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Your morning coffee is probably made with Arabica beans

What is Arabica coffee?

Arabica coffee is a type of coffee plant (the scientific name is Coffea arabica). In fact, 60% of the sweet, fragrant coffee we drink comes from the fruit of the arabica plant; the remaining 40% of coffee is a different species, Coffea canephora, commonly known as robusta, which is less sweet. Vince Nguyen, founder and CEO of Nam Coffee, which sells both arabica and robusta coffee, explains that it’s sweeter, fruitier flavour is prized by consumers, which makes it the most common coffee. Within the arabica coffee family, there can be tremendous variation in flavour, depending on where the coffee is grown.  Soil and altitude also affect the flavour.

arabica coffee
Image Credit: pariwat pannium/Unsplash

There are varieties of this coffee including bourbon, catimor, kona, and more. Scientists cultivate different varieties to grow better in certain situations, such as droughts and extreme heat, and withstand the threat of invasive insects. There’s a terroir to coffee, similar to wine, meaning the flavour is influenced by the land it’s grown on. The final flavour of coffee is also influenced by how it’s processed, roasted, blended (most coffee we buy and consume is a blend of beans from different farms) and brewed. In warmer regions in particular, Robusta beans are easier to grow, and are often found in instant coffee.

How much caffeine is in Arabica coffee?

Arabica coffee has a bit more than half of the caffeine of robusta coffee. A recent study found arabica coffee had 154 milligrams of caffeine per 100 grams of coffee (robusta had 184 milligrams). For any type of coffee, the amount of caffeine depends on the serving size and brewing method (for example, cold brew is more caffeinated than drip coffee).

Where is Arabica coffee grown?

Arabica coffee is grown around the world and the plant is indigenous to Ethiopia, where it was first enjoyed in the 15th century. Before arriving in Europe, arabica spread to Yemen and the Middle East, which is home to some of the world’s oldest coffee traditions. Nguyen says these beans grows best in highlands, which are generally cooler and more temperate — in Vietnam, where Nam sources its coffee, the arabica beans are grown in the central highlands region.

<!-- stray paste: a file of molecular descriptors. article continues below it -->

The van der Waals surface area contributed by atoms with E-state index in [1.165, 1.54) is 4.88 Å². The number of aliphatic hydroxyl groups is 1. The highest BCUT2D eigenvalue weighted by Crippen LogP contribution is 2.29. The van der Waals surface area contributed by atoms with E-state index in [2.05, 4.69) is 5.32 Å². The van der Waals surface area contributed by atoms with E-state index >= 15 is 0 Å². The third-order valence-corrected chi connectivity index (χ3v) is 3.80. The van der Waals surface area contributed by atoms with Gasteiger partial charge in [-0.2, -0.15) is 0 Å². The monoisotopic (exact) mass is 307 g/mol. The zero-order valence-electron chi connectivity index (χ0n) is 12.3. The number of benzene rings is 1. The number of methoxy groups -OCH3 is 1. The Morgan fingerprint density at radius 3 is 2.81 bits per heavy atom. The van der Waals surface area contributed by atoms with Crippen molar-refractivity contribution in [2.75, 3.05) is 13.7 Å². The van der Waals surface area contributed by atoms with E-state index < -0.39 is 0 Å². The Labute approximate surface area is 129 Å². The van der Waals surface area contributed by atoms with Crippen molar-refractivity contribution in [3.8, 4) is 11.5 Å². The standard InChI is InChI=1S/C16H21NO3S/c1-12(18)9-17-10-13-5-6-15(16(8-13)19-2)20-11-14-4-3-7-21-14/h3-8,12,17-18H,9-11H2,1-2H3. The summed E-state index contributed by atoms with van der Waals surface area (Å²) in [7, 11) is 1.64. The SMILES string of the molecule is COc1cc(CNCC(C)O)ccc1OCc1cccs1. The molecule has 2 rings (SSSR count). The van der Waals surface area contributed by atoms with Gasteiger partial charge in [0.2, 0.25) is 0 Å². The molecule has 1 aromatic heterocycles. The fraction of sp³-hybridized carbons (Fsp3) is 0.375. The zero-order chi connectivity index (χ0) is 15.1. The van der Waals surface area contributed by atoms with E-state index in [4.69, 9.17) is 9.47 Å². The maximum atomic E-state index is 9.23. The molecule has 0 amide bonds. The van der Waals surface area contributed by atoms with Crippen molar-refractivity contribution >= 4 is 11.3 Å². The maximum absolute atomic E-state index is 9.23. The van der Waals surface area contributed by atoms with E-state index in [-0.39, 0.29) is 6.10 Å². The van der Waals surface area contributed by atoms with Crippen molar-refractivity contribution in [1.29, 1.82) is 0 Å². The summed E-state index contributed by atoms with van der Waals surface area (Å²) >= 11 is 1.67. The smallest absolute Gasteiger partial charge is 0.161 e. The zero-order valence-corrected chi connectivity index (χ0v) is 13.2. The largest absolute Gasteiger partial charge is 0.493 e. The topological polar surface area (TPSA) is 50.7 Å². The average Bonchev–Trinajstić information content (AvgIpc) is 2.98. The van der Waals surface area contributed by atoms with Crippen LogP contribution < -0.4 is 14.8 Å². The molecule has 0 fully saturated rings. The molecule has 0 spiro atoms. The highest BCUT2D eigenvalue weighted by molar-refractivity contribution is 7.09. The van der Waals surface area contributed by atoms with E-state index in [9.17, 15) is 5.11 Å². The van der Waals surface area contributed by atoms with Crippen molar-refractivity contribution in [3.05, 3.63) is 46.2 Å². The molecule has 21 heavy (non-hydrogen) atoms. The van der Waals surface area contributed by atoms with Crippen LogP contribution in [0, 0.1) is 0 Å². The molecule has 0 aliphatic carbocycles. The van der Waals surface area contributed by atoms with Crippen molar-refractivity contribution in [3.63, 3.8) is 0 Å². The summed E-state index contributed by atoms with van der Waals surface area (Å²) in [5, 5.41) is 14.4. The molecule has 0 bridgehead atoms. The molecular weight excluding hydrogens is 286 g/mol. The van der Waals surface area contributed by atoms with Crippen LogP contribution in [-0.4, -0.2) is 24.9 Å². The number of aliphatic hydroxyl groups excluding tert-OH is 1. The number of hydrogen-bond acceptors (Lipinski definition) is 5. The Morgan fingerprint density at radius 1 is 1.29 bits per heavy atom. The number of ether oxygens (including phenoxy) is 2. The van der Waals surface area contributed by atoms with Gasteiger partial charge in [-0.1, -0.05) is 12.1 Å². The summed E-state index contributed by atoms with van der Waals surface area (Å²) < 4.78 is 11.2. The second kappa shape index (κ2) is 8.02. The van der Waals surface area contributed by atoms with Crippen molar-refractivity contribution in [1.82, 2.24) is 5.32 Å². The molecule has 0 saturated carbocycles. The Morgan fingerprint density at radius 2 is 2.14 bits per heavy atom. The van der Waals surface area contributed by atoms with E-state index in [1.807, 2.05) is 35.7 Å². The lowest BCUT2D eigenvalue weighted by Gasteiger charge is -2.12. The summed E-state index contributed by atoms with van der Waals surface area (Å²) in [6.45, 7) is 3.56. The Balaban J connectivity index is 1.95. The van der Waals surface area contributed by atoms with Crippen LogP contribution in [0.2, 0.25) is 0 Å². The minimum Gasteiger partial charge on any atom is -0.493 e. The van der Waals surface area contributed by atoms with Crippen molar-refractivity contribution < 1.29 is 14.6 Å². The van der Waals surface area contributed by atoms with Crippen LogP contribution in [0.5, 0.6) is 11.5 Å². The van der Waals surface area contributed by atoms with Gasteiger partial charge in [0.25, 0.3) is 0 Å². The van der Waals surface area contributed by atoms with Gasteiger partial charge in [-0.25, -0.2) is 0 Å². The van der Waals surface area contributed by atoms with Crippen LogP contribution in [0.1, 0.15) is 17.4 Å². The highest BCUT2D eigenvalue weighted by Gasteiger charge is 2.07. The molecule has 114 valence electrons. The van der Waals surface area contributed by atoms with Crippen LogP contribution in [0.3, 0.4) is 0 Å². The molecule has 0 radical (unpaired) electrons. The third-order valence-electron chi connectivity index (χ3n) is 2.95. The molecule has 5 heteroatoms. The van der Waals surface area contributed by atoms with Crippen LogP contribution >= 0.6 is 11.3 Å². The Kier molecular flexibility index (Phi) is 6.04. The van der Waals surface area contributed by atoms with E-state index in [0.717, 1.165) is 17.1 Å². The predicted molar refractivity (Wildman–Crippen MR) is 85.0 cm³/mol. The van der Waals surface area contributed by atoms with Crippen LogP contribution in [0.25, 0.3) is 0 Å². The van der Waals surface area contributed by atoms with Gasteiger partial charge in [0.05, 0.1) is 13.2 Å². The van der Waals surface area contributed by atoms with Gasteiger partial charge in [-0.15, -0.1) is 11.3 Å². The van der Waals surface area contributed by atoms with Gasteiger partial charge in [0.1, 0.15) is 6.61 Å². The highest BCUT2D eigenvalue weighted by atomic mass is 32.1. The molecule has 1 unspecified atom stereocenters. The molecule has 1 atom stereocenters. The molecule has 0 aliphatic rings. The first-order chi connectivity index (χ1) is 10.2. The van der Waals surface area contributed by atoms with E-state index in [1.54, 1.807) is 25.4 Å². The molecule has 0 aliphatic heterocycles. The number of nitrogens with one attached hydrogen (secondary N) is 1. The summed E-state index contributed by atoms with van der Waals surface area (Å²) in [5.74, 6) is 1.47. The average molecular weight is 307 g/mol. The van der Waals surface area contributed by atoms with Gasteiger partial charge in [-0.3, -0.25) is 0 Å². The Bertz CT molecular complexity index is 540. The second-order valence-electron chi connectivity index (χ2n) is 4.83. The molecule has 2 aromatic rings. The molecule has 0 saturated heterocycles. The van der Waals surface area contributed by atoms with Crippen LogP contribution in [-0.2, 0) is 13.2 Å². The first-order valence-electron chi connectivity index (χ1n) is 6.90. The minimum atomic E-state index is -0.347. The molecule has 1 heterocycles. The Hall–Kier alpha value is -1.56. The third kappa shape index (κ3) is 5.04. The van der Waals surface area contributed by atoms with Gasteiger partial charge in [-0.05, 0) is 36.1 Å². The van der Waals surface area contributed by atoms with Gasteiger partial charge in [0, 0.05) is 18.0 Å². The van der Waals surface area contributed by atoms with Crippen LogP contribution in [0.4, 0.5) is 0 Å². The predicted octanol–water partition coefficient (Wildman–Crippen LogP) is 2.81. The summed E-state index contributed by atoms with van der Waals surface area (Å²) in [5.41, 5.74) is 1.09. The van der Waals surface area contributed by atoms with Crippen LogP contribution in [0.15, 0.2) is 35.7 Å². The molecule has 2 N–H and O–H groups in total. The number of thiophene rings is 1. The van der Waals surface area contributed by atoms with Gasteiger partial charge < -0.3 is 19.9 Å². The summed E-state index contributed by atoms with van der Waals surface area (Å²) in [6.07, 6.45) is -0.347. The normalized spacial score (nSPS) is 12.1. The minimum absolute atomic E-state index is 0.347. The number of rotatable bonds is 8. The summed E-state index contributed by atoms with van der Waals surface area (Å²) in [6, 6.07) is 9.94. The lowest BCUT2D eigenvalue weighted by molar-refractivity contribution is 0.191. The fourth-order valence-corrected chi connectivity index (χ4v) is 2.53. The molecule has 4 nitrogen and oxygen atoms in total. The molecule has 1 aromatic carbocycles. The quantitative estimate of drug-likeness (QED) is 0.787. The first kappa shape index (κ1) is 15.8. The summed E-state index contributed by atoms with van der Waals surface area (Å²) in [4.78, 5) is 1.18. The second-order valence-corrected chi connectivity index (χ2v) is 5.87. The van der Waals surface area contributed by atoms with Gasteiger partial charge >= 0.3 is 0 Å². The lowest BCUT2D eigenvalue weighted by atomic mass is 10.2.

arabica coffee
Image Credit; Clint McKoy/Unsplash

Arabica coffee is grown on multiple continents including Africa, Asia, and South and Central America. Colombia, Guatemala, Costa Rica, Ethiopia, and Jamaica are known to be excellent countries for growing arabica coffee because of the more temperate climate and high elevation. Groups like World Coffee Research are constantly researching agricultural practices and other ways to ensure the continuous production of arabica coffee, which is in jeopardy due to climate change. Although robusta is a more resilient plant that can be grown in more places, many companies are reluctant to give consumers beans with a different flavour, since coffee made with arabica beans is such a big part of American beverage culture.

Where can you buy these coffee beans?

Nguyen notes that a lot of coffee brands now label what kind of beans they’re using, so it’s worth checking the label at your favourite coffee shop, or in the supermarket.  In the United States, both high-end cafés like Stumptown and popular chains like Dunkin’ frequently use arabica. Some brands don’t specify the coffee type, but instead, label coffee by the region it’s grown in, or by tasting notes like brown sugar and blueberry. If your beans are from a region that’s generally known for arabica, you can be fairly certain it’s arabica. Sometimes coffee is labelled as a blend, like breakfast blend, or by the roast, like French roast. These products are usually a blend of arabica beans from different regions, but could also be a blend of arabica and robusta beans. To confirm, it’s best to check with the specific brand.

This story first appeared on www.foodandwine.com

(Credit for the hero and featured image: pariwat pannium/Unsplash)

© 2021. TI Inc. Affluent Media Group. All rights reserved.  Licensed from FoodandWine.com and published with permission of Affluent Media Group. Reproduction in any manner in any language in whole or in part without prior written permission is prohibited.

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Abigail Koffler


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